Sicily: Three Thousand Years Of Human History, by Sandra Benjamin
One of the advantages of reading several books about the same subject is that one gets to see the characteristic biases of the people who write the books. When it comes to the chronology of the book, this volume does a good job at showing the transitions between who ruled over Sicily, demonstrating that the island struggled for a long time with the problems of self-rule and to this day struggles to attain free and responsible self-government as an area. While the author does a good job with the organization, showing how Sicily very quickly became dominated by wheat farming as well as the occasional luxury farming that allowed for groups like the mafia to profit, all of which tended to depress the well-being of the common people, this book is clearly written with some agendas, namely the feminist agenda that the author has. And this sort of agenda is not one I can really get on board with, as it leads the author to distort her work to go out of her way to speculate about women. It’s not a surprise that the author has this agenda, but it’s just not something that works well for me.
This book is about 450 pages long or so, and is divided into 11 chapters of varying length. The author begins with acknowledgements and an introduction, and then moves into a short chapter about Lipari, a prehistoric site of considerable importance in the ancient obsidian trade (1) before moving into the Greek period and the Roman conquest of the island between 263 and 212BC (2). After this the author talks about the Romans and then the movement of the German peoples south (3) before looking at the rule of the Vandals, Goths, and Byzantines over the island (4). She then transitions to discussing about the rule of the Muslims (5) and then the Normans (6) over the island, and like many people who write about Sicily she appears to greatly appreciate the Normans. After this comes a discussion of the Hohenstaufens and Angevins (7) and then the long Spanish rule over the island (8) which had a brief break where the Savoyards and Austrians ruled over the island for a while before the Spanish Bourbons ruled again for more than a century (9). After that the book ends with a discussion of the Kingdom of Italy (10) as well as the transition to the Republic of Italy where Sicily is an autonomous region (11), after which there is an appendix with statistical tables, some glossaries, notes, suggestions for further reading, and an index.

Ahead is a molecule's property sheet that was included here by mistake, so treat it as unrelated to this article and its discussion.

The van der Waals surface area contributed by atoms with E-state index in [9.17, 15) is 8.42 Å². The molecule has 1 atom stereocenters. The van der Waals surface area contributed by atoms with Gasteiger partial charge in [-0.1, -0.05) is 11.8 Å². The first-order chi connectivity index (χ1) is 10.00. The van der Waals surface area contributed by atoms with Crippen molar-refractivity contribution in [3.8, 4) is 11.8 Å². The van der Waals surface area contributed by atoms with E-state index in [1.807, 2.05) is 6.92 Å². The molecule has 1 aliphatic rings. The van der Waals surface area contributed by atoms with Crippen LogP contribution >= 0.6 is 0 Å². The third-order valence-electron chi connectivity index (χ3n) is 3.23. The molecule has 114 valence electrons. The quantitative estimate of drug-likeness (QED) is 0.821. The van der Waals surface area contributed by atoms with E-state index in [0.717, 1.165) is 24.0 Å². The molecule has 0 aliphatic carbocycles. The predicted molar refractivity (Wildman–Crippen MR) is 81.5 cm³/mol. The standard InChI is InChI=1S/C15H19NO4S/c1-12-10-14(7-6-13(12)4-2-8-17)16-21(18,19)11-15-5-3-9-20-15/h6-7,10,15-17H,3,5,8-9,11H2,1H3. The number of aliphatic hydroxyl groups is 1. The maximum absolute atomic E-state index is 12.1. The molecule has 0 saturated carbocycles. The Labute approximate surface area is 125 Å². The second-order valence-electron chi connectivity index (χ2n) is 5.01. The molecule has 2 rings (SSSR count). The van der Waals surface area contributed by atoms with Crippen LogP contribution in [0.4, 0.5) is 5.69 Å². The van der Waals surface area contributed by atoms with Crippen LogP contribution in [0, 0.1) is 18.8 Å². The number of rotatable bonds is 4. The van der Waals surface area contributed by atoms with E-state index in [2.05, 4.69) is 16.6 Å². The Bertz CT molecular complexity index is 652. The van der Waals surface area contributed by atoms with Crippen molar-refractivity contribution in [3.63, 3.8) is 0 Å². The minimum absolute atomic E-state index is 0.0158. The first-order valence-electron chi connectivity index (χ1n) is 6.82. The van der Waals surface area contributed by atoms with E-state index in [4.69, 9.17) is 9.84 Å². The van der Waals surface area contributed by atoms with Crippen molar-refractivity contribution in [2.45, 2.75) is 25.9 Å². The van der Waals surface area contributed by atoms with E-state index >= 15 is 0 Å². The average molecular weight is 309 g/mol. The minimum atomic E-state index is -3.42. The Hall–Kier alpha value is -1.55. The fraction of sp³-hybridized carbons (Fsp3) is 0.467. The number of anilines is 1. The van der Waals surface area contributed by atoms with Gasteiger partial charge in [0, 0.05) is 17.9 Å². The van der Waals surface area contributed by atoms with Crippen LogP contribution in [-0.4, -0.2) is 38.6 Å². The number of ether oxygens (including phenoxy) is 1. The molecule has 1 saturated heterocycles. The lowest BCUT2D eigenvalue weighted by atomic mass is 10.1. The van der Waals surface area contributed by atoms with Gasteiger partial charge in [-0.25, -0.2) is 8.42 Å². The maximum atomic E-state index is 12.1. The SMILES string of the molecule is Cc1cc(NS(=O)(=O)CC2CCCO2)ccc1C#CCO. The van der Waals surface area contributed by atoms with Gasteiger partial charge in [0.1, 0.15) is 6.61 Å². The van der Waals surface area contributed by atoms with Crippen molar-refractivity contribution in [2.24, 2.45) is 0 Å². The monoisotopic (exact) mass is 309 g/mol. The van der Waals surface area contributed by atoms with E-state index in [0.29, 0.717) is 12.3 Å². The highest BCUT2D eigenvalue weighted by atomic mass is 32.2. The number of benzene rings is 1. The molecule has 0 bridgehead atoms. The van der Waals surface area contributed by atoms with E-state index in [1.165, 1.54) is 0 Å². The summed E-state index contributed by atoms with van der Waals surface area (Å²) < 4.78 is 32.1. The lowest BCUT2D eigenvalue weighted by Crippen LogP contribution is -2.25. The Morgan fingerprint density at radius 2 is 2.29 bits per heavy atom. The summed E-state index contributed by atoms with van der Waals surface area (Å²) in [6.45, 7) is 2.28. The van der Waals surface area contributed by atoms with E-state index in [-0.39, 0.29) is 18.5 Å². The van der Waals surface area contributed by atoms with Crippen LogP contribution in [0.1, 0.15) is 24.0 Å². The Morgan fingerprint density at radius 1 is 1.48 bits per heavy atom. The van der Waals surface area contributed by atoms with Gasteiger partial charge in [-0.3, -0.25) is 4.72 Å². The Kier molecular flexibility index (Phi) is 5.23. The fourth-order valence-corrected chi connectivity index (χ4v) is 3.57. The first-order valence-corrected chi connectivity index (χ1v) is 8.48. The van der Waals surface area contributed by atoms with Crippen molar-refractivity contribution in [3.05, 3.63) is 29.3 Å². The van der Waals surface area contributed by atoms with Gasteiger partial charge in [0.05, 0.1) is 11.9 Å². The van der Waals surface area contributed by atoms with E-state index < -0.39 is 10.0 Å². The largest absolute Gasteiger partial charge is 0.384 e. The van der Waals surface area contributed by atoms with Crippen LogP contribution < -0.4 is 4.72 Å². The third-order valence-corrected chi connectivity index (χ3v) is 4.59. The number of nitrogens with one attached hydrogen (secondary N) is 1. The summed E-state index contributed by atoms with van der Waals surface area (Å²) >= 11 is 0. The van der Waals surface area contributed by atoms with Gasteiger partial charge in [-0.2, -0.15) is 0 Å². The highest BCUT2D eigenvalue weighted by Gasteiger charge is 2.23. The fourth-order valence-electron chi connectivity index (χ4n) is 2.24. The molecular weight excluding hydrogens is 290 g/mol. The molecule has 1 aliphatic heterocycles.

One thing that rings true when one looks at the history of Sicily is that the island has never been able to unify in the absence of external control, external control that has always been resented and rebelled against. The times when the island was the most peaceful were times where the island’s nobles were not particularly ambitious and when the people were downtrodden growing grain for the export market. If all of that meant that Sicily has seldom been a dynamic society, it at least means that the island has known at least some periods of peace, but they were periods when the material poverty of the island’s people and the intellectual poverty of its rulers kept taxes low and expectations low and allowed the centuries to go by. Such times were all too view as active government generally pushed the island to change in ways that have consistently encouraged violent resistance from those who profited from the island as it was before. Short of divine intervention, it seems difficult to imagine how Sicily could rise to the level of Northern Italy, much less Northern Europe.